Tuesday, December 7, 2010

Collecting the RV in Cartagena. Part 3. December 1st & 2nd, 2010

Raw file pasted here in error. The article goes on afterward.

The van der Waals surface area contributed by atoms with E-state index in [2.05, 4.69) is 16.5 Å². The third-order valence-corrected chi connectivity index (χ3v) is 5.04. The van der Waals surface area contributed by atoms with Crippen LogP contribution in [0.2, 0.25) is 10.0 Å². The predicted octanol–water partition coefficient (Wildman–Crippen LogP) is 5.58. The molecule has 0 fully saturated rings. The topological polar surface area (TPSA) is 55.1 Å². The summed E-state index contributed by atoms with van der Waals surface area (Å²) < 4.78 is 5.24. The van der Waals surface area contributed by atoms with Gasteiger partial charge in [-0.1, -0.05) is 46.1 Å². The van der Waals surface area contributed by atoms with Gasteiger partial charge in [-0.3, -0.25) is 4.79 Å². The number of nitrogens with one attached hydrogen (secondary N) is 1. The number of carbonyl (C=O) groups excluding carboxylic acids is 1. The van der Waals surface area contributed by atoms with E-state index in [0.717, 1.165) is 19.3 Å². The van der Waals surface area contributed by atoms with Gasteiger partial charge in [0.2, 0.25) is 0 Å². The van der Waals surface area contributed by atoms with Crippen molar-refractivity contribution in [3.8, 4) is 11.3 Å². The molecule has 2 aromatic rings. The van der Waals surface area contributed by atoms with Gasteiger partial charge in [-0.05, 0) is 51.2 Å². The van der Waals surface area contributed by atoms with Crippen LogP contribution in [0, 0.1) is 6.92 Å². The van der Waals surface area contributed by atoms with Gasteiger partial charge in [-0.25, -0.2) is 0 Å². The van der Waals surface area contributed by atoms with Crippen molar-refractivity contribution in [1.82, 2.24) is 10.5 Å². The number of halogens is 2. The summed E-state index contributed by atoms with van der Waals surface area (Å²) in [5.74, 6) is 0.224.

What a process! We went to Naves shipping at about 9am. Arleme was there but they were still waiting for some central accounting office to credit our account for the shipping paid in Panama. Some 2 hours later, we had the original bill of lading and had to go to Customs to arrange a vehicle inspection. Only it is absolutely pouring with rain and the streets are flooded. After some conferring, a gentleman from the office offered us a ride to Customs. We meet there with a lady who doesn´t speak much English but utilizes Google´s translator, whereby she types in Spanish and it gets translated on her computer screen to English. Very cool and very useful. She schedules an inspection for 7am on Thursday. Tom & I look at each other. Another night without the RV. Also we now have to go to the port to have them arrange the vehicle for inspection and mobilization. It is still pouring with rain and lunch time. All shops, banks, offices in Cartagena close between 12 and 2 every day and we have forgotten to bring an umbrella. By the time we had walked and found a taxi, we were drenched. The cab driver is grumbling about taking us. It is quite a way to our apartment building in the Bocagrande District and as I said the streets are flooded so badly that water is starting to seep into the car. Cartagena is at sea level and after heavy rains a boat would be a better option than a car. People here refer to the city as the Venice of Colombia. As we approach the historic walled city, the roads are getting worse and our cab driver pulls over. He sits and sits, chatting with us in Spanish as Tom and I struggle to understand. Now we get it. He wants us out. He is taking us no further. We look at each other. Tom refuses to pay him. He doesn´t care. He will not go any further. We get out and are immediatelly up to our calves in rushing water. It´s OK, I tell Tom, we are already drenched. We walk a little way up the road and find another taxi willing to take us to our apartment. 2 hours after leaving the Customs building we arrive back. A trip that should have taken 20 minutes! And we still have to get to the port to schedule the vehicle for mobilization. We eat and walk Winston and set off again. This time we decide to have the cab wait for us, regardless of cost. Our arrival at the port signalled another round with officials. It is slow. They are very nice. We are offered tea, coffee cookies. Do we need anything? Only our RV. Finally at 5pm, we are scheduled. "See you tomorrow", they say, "oh and you need to wear long pants and closed shoes". We only have sandals with us, allour other footware is in the RV. We ask the cab driver to stop at a shoe store on our way back to the apartment, so Tom can buy a cheap pair of shoes. And tomorrow we get to do this again. We were back at the port by 7am and we wait. At 8, the lady who helped us Wednesday, arrived for work. "No-one showed", we tell her. She calls and another gentleman shows up who speaks English. "We don´t know what the problem is" he says "we are trying to call the inspector now". We wait and wait. At 9, another man comes to sit with us. He brings Tom a hard hat and reflector jacket. "Let´s go" he says. I sit. Again everyone is charming and helpful. "Do I need anything?". I smile. They realize their process is slow and go out of their way to make us more comfortable. Tom comes back, covered in mud. It was a long walk to the RV and because of the rains, the roads were a mud pit. The inspector hasn´t shown up but it doesn´t matter, they say, you go back to customs and they will issue the release. We are puzzled. If it wasn´t important to them to inspect the RV, why the process in the first place. Like a lot of things, it makes no sense. Fortunately, there are 2 other officials from Customs at the port and they offer us a ride. We get to Customs and meet with the inspector. After lloking at her and her heels and attire, Tom and I surmise that the reason she ditched the inspection was because of the mud and yes, they have our temporary import permit ready. Now we need to go to another office to pay the port fees. We are frustrated. This is now the fourth office we have had to go to and none are really close to one another. We manage to snag another cab. Another lady official, we pay our fees. It is noon. "Come back at 2", she says and I will have your paperwork ready". "Will we get our vehicle today", I ask. "Yes, this afternoon". At 2pm, we get the last lot of paperwork and go back to the port. Tom goes off with another official and 30 minutes later, I saw our RV, my home. I could have cried with relief. What an ordeal and process. We stop off at the apartment and collect our luggage and Winston. We are going to park the RV at one of the city parking lots, close to the walled city, that we had seen on our travels. Imagine our surprise when we pulled in and were directed to the back fence. There, set up were power outlets for motorhomes and trucks. We are the only one´s using them at this time. A safe, 24 hour guarded facility and with power. We decide we have earned a splurge dinner at the Charleston Hotel. A beautiful hotel in the walled city. We order wine and after a great meal, decide to stay in Cartagena over the weekend and enjoy our remaining time here by sightseeing and organizing the RV. If you would like a detailed account of our shipping process in Panama and Colombia, with relevant addresses, contact names, telephone numbers etc., please email me as I have the complete shipping instructions available in a word document format.

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